Can’t go to the moon with NASA? Mistastin Crater in Canada is the next best thing.

Can't go to the moon with NASA?  Mistastin Crater in Canada is the next best thing.
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The Mystastin crater on Earth occupies a large amount of bright white rock over much of the moon’s surface.

Canadian astronaut Joshua Kutryk and NASA astronaut Matthew Dominique climb Discovery Hill in Mistystone Crater.
Canadian astronaut Joshua Kutryk and NASA astronaut Matthew Dominique climb Discovery Hill in Mistystone Crater. (Photo by Gordon Osinski/Photo by Gordon Osinski)


Most of us will never go to the moon, but we have the next best thing in our backyard: Canada. Between ice hockey, maple syrup, and unusual politeness, the country also has one of the best craters for studying the moon without hopping in a spaceship.

You’ve probably never heard of Mistastin Crater in northern Newfoundland and Labrador (and I imagine many Canadians would forgive you, huh?), but there are a few reasons why it’s right for the moon.

Like most of my dating life, the remote location of the crater is isolated from most people and mimics the loneliness felt on the moon; the structure is similar to what you would find for many lunar craters; and the area contains rare rocks very similar to those found by astronauts on the moon.

These qualities make it a suitable training ground for potential astronauts on NASA’s Artemis A mission that plans to land astronauts on the moon in 2025. On Wednesday, NASA took a significant step toward returning to the moon and has been activated The uncrewed test flight, Artemis I, will not land on the surface, but will remain in lunar orbit for up to 25 ½ days to demonstrate that the rocket and spacecraft can fly safely.

“This crater in Labrador was not even known to be a crater during the Apollo missions,” said Gordon Osinski, a planetary geologist at Western University in Canada who guided astronauts around the crater. “I would like every astronaut who walked on the moon to come to Mistastin.”

Mistastin, known locally as Kamestastin, is located in the spiritual and traditional hunting grounds of the Mushuau Innu First Nation, and consent is required to visit them.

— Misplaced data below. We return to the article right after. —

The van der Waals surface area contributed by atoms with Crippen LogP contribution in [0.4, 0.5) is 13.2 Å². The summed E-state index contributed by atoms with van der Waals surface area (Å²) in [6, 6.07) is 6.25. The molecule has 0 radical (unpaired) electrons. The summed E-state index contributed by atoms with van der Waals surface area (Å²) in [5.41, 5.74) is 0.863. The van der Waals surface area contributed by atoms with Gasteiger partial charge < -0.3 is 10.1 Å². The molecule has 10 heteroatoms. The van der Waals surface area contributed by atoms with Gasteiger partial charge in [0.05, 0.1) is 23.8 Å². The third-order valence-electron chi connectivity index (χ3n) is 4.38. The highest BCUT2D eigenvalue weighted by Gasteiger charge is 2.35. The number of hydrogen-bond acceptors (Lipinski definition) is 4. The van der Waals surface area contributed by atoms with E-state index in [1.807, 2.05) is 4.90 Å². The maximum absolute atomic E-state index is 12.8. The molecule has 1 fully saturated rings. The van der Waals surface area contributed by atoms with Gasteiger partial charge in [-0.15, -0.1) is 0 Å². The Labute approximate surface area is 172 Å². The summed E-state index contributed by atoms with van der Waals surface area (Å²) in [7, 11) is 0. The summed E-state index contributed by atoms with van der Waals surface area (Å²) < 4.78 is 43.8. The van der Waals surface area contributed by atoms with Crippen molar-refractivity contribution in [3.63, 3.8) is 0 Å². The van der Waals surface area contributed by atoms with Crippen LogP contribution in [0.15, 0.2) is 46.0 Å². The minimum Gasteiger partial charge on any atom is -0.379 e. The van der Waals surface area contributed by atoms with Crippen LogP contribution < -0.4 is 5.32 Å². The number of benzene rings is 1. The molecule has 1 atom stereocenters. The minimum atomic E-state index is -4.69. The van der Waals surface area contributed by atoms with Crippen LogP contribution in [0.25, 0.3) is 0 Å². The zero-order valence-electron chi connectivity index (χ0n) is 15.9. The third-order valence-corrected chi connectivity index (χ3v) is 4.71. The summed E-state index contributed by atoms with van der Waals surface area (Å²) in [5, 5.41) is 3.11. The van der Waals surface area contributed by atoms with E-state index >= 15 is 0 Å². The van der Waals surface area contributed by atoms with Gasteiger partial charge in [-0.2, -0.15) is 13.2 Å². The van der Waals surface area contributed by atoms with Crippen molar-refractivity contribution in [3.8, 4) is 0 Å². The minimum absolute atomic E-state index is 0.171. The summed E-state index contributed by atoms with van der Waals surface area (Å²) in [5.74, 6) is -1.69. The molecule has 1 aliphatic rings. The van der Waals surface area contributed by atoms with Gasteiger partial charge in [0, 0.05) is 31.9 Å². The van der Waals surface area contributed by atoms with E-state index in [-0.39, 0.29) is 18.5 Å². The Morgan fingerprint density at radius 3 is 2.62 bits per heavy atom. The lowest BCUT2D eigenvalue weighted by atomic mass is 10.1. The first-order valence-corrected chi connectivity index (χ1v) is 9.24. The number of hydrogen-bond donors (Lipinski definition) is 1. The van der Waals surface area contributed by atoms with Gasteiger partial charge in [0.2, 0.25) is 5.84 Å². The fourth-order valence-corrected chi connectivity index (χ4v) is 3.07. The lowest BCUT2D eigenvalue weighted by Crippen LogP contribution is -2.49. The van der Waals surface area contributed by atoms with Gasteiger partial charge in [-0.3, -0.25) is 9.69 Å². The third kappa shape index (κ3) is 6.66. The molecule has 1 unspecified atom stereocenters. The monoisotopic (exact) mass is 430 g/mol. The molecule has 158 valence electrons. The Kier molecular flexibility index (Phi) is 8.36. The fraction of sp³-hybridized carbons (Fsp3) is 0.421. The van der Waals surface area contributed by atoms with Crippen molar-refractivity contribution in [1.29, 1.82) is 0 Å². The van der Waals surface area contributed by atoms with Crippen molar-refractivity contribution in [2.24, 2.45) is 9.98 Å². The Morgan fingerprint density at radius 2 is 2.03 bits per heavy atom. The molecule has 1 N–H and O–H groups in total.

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The crater is actually “in the middle of nowhere,” says Cassandra Marion, a planetary geologist who has visited the area six times. There is no official airstrip, and visitors usually land in a small unpressurized cargo plane on the scrubland – unless there is a large boulder in the way. It is often rainy and windy. When there is no wind, there is a cartload of biting black flies.

Located in the Canadian Arctic, the rugged terrain is a mix of taiga and tundra. Black spruce and alder trees live at lower elevations, while moss is seen near river beds and at higher elevations. And then there are little tasty blueberries all over the tundra. If you don’t watch where you sit, Marion said, you could end up being a “purple idol.”

“She’s a cruel mistress in a way, but I’d go back,” Marion said. “This is one of the most beautiful places I have visited. You feel like you are alone there for kilometers.”

In September, Marion and Osinski took two astronauts to Mistastin Crater for geology training and to identify rocks they might see on the moon. Many of the cliffs are accessible through cliffs or cliff faces that were exposed millions of years ago.

The Mystastin crater was formed by an asteroid crash about 36 million years ago, leaving a large 28-kilometer crater visible today. Large craters like these are called “complex craters” and are common on the moon’s surface, Osinski said.

Complex craters are shallower and flatter instead of a bowl-shaped depression like in Arizona. Meteor crater where astronauts also train. Like many lunar complex craters, Mistastin has a central mountain called the central peak.

“This crater in Labrador is not only a complex impact crater, it’s relatively well preserved,” Osinski said. “I’ve been up there many times and it’s still pretty neat when you go up to the edge and then literally look at this huge hole in the ground.”